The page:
Sunday, March 27, 2011

"Direct And Stark" But "By No Means Primitive": Rogier Van Der Weyden

In two previous posts, I provided details of a 15th-century painting from the Burgundian Netherlands, promising at the time that I would eventually provide the entire work.  The painting is by Rogier van der Weyden (1399-1464), and is usually called "The Deposition from the Cross."  It is in The Prado in Madrid.  It is believed that van der Weyden completed it around 1435. 

"The painting of the fifteenth century is located in the sphere where the extremes of the mystical and the crudely earthy easily touch one another.  The faith that speaks here is so overt that no earthly depiction is too sensuous or too extreme for it. . . . Though that faith is entirely direct and stark, it is by no means primitive on account of this.  To label the painters of the fifteenth century primitive means running the risk of a misunderstanding.  In this context, primitive can only mean coming first, in as far as an older painting is known to us; primitive is therefore only a purely chronological label.  But there is a general inclination to tie to this label the notion that the mind of these artists was primitive.  This is quite incorrect."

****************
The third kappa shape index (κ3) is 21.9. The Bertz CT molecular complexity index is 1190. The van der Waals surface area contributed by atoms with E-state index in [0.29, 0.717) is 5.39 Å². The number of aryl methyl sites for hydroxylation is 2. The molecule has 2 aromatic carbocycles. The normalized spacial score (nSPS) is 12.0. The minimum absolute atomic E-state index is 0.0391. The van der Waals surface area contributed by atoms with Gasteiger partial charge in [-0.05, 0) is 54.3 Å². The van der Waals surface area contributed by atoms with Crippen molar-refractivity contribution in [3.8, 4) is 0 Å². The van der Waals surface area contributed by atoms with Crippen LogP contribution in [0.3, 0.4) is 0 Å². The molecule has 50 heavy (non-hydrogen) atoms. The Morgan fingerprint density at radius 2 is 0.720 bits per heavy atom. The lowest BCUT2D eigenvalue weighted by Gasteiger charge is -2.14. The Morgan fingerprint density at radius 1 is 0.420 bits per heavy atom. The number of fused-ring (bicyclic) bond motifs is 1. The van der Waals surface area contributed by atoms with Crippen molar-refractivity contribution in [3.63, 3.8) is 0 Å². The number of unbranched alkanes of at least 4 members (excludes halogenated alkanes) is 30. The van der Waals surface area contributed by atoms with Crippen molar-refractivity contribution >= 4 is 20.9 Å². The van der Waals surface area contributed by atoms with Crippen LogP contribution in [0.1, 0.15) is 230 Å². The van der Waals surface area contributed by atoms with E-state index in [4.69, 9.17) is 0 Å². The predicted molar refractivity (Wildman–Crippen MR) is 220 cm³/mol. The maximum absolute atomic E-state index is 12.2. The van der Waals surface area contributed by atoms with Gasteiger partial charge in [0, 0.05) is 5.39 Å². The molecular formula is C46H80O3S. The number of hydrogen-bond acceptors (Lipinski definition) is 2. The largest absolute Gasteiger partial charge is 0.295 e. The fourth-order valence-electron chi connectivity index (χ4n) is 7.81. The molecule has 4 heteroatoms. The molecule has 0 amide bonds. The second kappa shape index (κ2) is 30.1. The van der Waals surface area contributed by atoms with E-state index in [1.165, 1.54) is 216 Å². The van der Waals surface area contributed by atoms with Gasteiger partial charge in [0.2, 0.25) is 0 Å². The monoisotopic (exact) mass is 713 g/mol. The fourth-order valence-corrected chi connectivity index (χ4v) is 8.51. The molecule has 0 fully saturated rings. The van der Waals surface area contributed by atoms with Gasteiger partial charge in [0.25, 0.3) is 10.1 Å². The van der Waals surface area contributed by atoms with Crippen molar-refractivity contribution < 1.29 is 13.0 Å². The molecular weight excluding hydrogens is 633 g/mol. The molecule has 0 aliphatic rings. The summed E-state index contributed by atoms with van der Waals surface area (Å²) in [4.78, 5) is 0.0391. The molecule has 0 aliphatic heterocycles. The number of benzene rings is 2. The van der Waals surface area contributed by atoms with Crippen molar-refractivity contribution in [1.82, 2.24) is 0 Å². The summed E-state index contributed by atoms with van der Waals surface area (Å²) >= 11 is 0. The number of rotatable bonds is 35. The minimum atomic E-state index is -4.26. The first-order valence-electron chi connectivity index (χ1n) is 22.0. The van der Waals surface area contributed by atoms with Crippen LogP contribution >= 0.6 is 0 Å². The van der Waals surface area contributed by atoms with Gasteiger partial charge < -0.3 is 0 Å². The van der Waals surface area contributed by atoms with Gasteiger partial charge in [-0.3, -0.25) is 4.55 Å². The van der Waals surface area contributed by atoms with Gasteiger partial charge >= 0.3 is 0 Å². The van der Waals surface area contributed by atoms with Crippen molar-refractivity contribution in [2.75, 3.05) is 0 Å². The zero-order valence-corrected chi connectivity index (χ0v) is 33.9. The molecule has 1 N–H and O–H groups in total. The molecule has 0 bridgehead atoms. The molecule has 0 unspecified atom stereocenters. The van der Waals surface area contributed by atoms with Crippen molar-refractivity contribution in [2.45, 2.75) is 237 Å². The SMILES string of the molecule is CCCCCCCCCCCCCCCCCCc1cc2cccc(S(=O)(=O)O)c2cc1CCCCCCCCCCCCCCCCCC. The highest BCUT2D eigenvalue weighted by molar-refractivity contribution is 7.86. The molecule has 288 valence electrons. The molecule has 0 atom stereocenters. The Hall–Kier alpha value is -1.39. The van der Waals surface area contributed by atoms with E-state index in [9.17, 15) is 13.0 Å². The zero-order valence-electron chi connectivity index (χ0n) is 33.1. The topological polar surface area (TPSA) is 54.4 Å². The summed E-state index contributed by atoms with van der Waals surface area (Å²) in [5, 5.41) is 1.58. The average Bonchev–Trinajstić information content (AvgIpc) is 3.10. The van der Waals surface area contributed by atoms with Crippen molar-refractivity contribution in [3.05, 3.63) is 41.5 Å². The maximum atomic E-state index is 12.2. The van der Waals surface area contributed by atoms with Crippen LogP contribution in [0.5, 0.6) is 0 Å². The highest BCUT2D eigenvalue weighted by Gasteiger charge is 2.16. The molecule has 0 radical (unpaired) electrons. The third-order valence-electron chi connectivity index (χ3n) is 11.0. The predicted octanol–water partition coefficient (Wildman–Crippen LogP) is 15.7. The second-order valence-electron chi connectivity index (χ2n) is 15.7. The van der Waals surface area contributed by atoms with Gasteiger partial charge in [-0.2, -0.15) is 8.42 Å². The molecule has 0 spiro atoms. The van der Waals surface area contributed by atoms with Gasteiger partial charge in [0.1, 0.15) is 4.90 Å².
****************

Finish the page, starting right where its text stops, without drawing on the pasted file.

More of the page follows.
Johan Huizinga, The Autumn of the Middle Ages (translated by Rodney Payton and Ulrich Mammitzsch) (University of Chicago Press 1996), pages 317-318.

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